New Delhi: By helping offenders, detaining victims and failing to register first information reports (FIRs) in some cases, law enforcement agencies played a role in furthering hate crimes last year, a new report published by the United States-based NGO, Council on Minority Rights in India (CMRI), says.
The ‘Religious Minorities in India’ report was launched by the CMRI at the Press Club of India in New Delhi on November 20 and covers a number of topics related to the condition of India’s religious minorities: instances of hate crimes against minorities; their portrayal in the media; the intersectional nature of oppression; and more.
The report was released by lawyer Kawalpreet Kaur and student activists Safoora Zargar, Nidha Parveen, Sharjeel Usmani and Tazeen Junaid. The latter three were involved in compiling the report. The launch was presided over by senior advocate Colin Gonsalves.
‘More incidents in BJP-ruled states’
In a chapter on hate crimes, the report details the ways in which the actions of law enforcement agencies, in some cases, furthered hate crimes. In this chapter, the report records that based on both primary and secondary data, 294 cases of hate crimes against Christians, Muslims and Sikhs were recorded in India in 2021. Of these, the majority of crimes (192) were recorded against Muslims, 95 against Christians and seven against Sikhs.
The Christian community was predominantly targeted on allegations of forceful conversion while the Muslim community was chiefly targeted for inter-faith relationships and allegations of cow slaughter, the report says. In most instances, the perpetrators were right-wing vigilantes or Hindu extremist groups, it says. “There is a clear pattern which suggests that incidents of hate crime against religious minorities have occurred largely in BJP-ruled states,” the report adds.
“Hate crimes against Sikhs are not documented at all and are not reported by news media as well. During our primary research for cases of hate crimes against members of the Sikh community, we found several cases of enforced disappearances and extrajudicial killings,” the authors say.
The role of law enforcement
The role of law enforcement agencies, in the absence of a “definite meaning and insufficient legal provisions to implicate offenders of hate crime”, is effectively driven by discretion, the report says. “There is a definite lack of action on part of the law enforcement against perpetrators of hate crimes that reveals a bigger pattern of discrimination in the criminal-judicial system,” it says.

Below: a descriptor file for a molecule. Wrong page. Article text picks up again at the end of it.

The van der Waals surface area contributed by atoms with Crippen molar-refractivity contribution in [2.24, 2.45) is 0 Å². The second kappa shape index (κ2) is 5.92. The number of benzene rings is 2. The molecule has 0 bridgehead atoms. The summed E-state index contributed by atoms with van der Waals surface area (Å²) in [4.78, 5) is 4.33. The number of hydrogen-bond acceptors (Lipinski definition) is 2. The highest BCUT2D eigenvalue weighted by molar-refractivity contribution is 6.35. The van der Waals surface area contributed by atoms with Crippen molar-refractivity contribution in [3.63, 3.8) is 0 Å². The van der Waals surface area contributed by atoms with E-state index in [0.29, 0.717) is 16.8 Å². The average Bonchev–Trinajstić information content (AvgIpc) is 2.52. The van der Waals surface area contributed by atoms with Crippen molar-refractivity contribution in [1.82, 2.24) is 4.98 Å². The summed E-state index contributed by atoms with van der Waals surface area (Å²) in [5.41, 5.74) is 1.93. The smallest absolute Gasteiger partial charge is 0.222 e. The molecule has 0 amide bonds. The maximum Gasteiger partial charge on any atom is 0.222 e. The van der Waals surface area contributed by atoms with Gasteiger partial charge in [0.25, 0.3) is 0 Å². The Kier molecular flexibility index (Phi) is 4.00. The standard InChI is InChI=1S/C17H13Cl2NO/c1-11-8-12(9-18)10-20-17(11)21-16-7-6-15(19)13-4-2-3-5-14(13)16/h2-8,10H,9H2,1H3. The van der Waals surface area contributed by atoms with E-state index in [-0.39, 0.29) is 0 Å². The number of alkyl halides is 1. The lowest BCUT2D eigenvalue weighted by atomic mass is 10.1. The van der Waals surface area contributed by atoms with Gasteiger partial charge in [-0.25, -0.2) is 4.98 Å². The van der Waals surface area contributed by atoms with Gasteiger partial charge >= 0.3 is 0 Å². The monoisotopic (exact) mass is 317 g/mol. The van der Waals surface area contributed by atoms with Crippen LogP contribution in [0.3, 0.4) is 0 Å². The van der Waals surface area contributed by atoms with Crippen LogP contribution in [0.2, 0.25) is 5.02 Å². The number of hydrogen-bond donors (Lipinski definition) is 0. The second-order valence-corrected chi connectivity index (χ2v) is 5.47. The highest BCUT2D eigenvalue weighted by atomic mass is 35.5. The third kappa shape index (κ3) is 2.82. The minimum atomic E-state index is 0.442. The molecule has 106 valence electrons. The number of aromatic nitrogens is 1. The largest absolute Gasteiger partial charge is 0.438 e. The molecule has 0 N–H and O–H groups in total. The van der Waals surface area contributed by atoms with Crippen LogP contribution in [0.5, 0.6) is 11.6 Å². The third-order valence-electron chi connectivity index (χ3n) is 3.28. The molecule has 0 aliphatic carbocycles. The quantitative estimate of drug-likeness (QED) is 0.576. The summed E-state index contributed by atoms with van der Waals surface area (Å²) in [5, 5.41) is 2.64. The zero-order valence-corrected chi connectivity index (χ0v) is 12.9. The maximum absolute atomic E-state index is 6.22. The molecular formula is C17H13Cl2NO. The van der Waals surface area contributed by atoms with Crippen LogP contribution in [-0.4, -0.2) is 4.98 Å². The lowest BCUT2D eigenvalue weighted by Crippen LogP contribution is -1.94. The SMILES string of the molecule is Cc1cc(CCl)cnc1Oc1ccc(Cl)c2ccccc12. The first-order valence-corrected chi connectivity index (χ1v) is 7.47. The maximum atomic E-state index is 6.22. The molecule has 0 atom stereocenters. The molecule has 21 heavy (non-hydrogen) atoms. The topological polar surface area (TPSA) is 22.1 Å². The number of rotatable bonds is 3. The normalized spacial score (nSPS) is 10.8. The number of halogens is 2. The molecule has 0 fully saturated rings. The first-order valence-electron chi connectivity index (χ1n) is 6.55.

The record also shows a “clear bias” of the police by detaining or arresting the victims of hate crimes, it says, adding that there are also incidents of police “helping the offenders in a crime or overlooking the offence that is committed”.
“There are also incidents wherein law enforcement personnel have in fact engaged in offences against members of the minority community. Institutional power and lack of accountability of law enforcement make the victims of hate crimes directly or indirectly affected by police action or inaction,” it says.
The authors say there are also incidents where the police have filed FIRs against the victim, making it “all the more difficult for them to be able to seek justice or any redressal”.
“It may also be argued that police discretion allows politically motivated behaviour like arbitrary detention of the victims or refusal to register complaints of the victim or terming the hate crime as a quarrel or clash between two parties, at the behest of political influence or pressure,” it says.
Representative image of a police officer. Photo: Harini Calamur/Flickr CC BY NC ND 2.0
Speaking at the launch, Gonsalves shared several examples of cases of political prisoners where the crime of the accused couldn’t even be established. “It shows the power of the Union government to frighten people,” he said.